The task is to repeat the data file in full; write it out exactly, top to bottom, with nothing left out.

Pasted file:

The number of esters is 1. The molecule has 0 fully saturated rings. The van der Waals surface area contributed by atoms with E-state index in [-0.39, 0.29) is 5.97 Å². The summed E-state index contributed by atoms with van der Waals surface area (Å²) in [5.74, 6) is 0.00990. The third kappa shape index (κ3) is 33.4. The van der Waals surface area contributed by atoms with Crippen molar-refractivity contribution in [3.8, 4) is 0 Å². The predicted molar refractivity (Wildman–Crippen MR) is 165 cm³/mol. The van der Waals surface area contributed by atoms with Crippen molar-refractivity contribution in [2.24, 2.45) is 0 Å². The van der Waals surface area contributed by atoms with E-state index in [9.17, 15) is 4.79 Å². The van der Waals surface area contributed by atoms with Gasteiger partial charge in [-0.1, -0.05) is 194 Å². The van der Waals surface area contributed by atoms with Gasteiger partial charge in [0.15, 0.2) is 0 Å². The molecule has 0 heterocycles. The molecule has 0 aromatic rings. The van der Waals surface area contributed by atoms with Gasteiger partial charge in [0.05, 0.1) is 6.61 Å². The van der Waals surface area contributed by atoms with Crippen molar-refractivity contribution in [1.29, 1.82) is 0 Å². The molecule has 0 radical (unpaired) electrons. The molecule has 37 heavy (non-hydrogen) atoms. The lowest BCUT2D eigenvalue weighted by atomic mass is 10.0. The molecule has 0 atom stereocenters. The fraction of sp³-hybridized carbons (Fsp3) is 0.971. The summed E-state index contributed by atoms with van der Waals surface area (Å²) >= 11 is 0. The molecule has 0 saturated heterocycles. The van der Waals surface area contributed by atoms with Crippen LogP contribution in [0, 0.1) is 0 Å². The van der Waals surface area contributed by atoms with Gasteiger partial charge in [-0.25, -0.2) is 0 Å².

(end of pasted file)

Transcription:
The number of esters is 1. The molecule has 0 fully saturated rings. The van der Waals surface area contributed by atoms with E-state index in [-0.39, 0.29) is 5.97 Å². The summed E-state index contributed by atoms with van der Waals surface area (Å²) in [5.74, 6) is 0.00990. The third kappa shape index (κ3) is 33.4. The van der Waals surface area contributed by atoms with Crippen molar-refractivity contribution in [3.8, 4) is 0 Å². The predicted molar refractivity (Wildman–Crippen MR) is 165 cm³/mol. The van der Waals surface area contributed by atoms with Crippen molar-refractivity contribution in [2.24, 2.45) is 0 Å². The van der Waals surface area contributed by atoms with E-state index in [9.17, 15) is 4.79 Å². The van der Waals surface area contributed by atoms with Gasteiger partial charge in [-0.1, -0.05) is 194 Å². The van der Waals surface area contributed by atoms with Gasteiger partial charge in [0.15, 0.2) is 0 Å². The molecule has 0 heterocycles. The molecule has 0 aromatic rings. The van der Waals surface area contributed by atoms with Gasteiger partial charge in [0.05, 0.1) is 6.61 Å². The van der Waals surface area contributed by atoms with Crippen molar-refractivity contribution in [1.29, 1.82) is 0 Å². The molecule has 0 radical (unpaired) electrons. The molecule has 37 heavy (non-hydrogen) atoms. The lowest BCUT2D eigenvalue weighted by atomic mass is 10.0. The molecule has 0 atom stereocenters. The fraction of sp³-hybridized carbons (Fsp3) is 0.971. The summed E-state index contributed by atoms with van der Waals surface area (Å²) >= 11 is 0. The molecule has 0 saturated heterocycles. The van der Waals surface area contributed by atoms with Crippen LogP contribution in [0, 0.1) is 0 Å². The van der Waals surface area contributed by atoms with Gasteiger partial charge in [-0.25, -0.2) is 0 Å².